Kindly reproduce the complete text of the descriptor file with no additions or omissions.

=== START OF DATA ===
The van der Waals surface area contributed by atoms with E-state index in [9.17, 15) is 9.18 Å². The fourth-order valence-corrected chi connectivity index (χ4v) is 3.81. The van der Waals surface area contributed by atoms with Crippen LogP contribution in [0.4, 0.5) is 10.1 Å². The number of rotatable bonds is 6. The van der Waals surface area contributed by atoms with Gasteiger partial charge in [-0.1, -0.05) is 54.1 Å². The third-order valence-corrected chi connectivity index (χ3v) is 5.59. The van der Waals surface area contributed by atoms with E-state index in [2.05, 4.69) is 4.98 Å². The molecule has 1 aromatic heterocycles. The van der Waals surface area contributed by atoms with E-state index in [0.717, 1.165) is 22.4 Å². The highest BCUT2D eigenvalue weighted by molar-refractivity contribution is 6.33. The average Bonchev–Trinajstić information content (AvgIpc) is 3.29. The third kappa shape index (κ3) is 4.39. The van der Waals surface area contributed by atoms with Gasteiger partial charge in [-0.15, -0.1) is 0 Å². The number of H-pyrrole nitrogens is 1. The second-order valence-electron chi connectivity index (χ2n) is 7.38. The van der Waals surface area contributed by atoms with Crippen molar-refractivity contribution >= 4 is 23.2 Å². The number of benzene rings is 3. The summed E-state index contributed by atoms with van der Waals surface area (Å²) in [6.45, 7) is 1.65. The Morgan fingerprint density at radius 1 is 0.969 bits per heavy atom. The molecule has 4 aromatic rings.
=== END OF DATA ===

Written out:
The van der Waals surface area contributed by atoms with E-state index in [9.17, 15) is 9.18 Å². The fourth-order valence-corrected chi connectivity index (χ4v) is 3.81. The van der Waals surface area contributed by atoms with Crippen LogP contribution in [0.4, 0.5) is 10.1 Å². The number of rotatable bonds is 6. The van der Waals surface area contributed by atoms with Gasteiger partial charge in [-0.1, -0.05) is 54.1 Å². The third-order valence-corrected chi connectivity index (χ3v) is 5.59. The van der Waals surface area contributed by atoms with E-state index in [2.05, 4.69) is 4.98 Å². The molecule has 1 aromatic heterocycles. The van der Waals surface area contributed by atoms with E-state index in [0.717, 1.165) is 22.4 Å². The highest BCUT2D eigenvalue weighted by molar-refractivity contribution is 6.33. The average Bonchev–Trinajstić information content (AvgIpc) is 3.29. The third kappa shape index (κ3) is 4.39. The van der Waals surface area contributed by atoms with Gasteiger partial charge in [-0.15, -0.1) is 0 Å². The number of H-pyrrole nitrogens is 1. The second-order valence-electron chi connectivity index (χ2n) is 7.38. The van der Waals surface area contributed by atoms with Crippen molar-refractivity contribution >= 4 is 23.2 Å². The number of benzene rings is 3. The summed E-state index contributed by atoms with van der Waals surface area (Å²) in [6.45, 7) is 1.65. The Morgan fingerprint density at radius 1 is 0.969 bits per heavy atom. The molecule has 4 aromatic rings.